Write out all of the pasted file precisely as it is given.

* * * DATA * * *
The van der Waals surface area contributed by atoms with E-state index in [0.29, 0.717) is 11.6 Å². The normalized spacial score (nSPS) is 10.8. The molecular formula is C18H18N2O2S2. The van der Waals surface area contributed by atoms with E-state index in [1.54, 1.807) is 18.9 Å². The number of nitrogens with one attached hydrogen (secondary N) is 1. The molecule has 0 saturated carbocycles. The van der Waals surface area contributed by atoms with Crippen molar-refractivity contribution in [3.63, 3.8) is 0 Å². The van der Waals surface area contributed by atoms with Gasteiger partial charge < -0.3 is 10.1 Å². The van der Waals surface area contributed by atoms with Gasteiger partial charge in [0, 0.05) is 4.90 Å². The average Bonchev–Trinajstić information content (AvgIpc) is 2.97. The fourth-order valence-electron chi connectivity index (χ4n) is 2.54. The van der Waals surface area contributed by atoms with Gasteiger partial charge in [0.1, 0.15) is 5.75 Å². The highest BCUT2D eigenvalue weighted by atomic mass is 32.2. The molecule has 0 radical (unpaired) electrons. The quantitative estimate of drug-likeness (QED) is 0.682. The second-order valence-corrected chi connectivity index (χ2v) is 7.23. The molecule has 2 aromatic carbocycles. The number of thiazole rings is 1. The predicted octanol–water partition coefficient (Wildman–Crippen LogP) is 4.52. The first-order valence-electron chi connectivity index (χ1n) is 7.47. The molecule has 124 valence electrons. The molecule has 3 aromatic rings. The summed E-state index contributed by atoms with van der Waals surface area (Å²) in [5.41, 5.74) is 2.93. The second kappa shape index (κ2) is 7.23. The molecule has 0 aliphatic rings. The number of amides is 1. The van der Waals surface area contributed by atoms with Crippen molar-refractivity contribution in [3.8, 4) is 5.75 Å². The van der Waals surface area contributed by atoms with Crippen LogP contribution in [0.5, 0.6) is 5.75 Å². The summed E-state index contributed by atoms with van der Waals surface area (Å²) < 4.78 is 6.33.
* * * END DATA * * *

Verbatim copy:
The van der Waals surface area contributed by atoms with E-state index in [0.29, 0.717) is 11.6 Å². The normalized spacial score (nSPS) is 10.8. The molecular formula is C18H18N2O2S2. The van der Waals surface area contributed by atoms with E-state index in [1.54, 1.807) is 18.9 Å². The number of nitrogens with one attached hydrogen (secondary N) is 1. The molecule has 0 saturated carbocycles. The van der Waals surface area contributed by atoms with Crippen molar-refractivity contribution in [3.63, 3.8) is 0 Å². The van der Waals surface area contributed by atoms with Gasteiger partial charge < -0.3 is 10.1 Å². The van der Waals surface area contributed by atoms with Gasteiger partial charge in [0, 0.05) is 4.90 Å². The average Bonchev–Trinajstić information content (AvgIpc) is 2.97. The fourth-order valence-electron chi connectivity index (χ4n) is 2.54. The van der Waals surface area contributed by atoms with Gasteiger partial charge in [0.1, 0.15) is 5.75 Å². The highest BCUT2D eigenvalue weighted by atomic mass is 32.2. The molecule has 0 radical (unpaired) electrons. The quantitative estimate of drug-likeness (QED) is 0.682. The second-order valence-corrected chi connectivity index (χ2v) is 7.23. The molecule has 2 aromatic carbocycles. The number of thiazole rings is 1. The predicted octanol–water partition coefficient (Wildman–Crippen LogP) is 4.52. The first-order valence-electron chi connectivity index (χ1n) is 7.47. The molecule has 124 valence electrons. The molecule has 3 aromatic rings. The summed E-state index contributed by atoms with van der Waals surface area (Å²) in [5.41, 5.74) is 2.93. The second kappa shape index (κ2) is 7.23. The molecule has 0 aliphatic rings. The number of amides is 1. The van der Waals surface area contributed by atoms with Crippen molar-refractivity contribution in [3.8, 4) is 5.75 Å². The van der Waals surface area contributed by atoms with Crippen LogP contribution in [0.5, 0.6) is 5.75 Å². The summed E-state index contributed by atoms with van der Waals surface area (Å²) < 4.78 is 6.33.